Yup!

You can calculate the slope or gain (dVout / dVin) of the amp based on the R4 into R1 || R5 voltage divider. Don't forget that the input is attenuated by R6 into R2 || R3. Then, offset by following the voltage offsets around (if the R2-R3 divider has the same potential as R1-R5, then when R6 has no current flow, the output's at zero).

Further, if you actually have a negative supply handy, you only need one bias resistor (up or down as needed).

A good example and way-of-thinking about this:

Suppose you have a current shunt. So, zero referenced, no offset, low impedance. But too low voltage. Say you want 0-5V from a 100mV shunt. So you need a gain of 50. So, from op-amp output, 49k to -in, 1k to GND. Shunt to +in via 1k resistor (match input resistances -- helps to match the offsets due to input bias current). If the amp has +/-1mV input offset, it's 50mV at the output, which kind of sucks (1% error). So, suppose we bias the input by 1mV, and bias the other by 0-2mV from a trimmer, so you can calibrate it to zero offset. From a 10V supply, you'd use a 10Meg resistor to +in to guarantee an offset of 0-2mV, then a trimpot spanning GND to supply (0-10V) with the wiper to a 5Meg resistor to -in (which has a Thevenin equivalent of a little under 1k, so twice the offset needs half the dropping resistor). Or since Megs are kind of sucky, you could run the trimpot as a divider (say, a 1k trimmer with 100k from supply = 0.1V) and use smaller values (100k from the top of the trimmer, and 50k from the trimmer wiper).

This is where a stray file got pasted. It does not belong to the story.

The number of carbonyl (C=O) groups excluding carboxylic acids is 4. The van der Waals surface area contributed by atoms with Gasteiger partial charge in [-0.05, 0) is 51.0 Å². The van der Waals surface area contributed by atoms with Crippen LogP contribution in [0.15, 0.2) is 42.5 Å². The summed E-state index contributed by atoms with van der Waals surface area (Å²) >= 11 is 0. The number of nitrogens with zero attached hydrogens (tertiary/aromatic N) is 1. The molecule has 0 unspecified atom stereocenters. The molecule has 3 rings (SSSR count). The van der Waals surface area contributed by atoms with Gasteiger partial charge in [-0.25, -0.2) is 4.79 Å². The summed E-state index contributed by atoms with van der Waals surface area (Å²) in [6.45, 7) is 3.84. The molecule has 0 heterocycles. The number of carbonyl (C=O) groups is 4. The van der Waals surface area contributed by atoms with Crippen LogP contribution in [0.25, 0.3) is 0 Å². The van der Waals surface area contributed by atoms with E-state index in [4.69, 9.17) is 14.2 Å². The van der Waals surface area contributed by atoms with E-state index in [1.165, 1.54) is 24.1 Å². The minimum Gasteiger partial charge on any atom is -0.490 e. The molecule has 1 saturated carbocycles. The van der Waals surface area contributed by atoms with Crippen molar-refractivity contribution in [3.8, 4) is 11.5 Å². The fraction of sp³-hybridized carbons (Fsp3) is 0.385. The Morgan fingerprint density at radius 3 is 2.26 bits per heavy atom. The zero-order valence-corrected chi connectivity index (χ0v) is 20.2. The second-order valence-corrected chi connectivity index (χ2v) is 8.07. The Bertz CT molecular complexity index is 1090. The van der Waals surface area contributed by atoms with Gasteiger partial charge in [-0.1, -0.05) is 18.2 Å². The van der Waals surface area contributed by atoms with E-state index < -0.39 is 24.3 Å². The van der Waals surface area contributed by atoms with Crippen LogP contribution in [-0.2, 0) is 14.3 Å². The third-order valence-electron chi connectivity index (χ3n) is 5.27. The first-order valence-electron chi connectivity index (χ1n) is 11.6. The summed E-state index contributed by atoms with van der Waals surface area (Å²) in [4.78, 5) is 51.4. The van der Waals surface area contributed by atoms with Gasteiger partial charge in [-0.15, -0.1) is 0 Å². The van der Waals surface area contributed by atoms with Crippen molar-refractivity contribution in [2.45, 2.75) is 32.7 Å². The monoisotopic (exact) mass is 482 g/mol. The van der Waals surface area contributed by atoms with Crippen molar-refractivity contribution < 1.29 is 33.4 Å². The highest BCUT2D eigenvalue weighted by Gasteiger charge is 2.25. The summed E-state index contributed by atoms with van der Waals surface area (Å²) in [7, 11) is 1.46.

Note that, in a case like this, you can approximate the voltage divider equation (R2 / R1+R2 and related) as linear (R2/R1) and parallel resistors as ignored (1k || 50k is barely less than 1k). Take advantage of whatever approximations you can, then fine tune it with real math (set up the full equations and tweak, or just play around in the simulator for the same effect).

Tim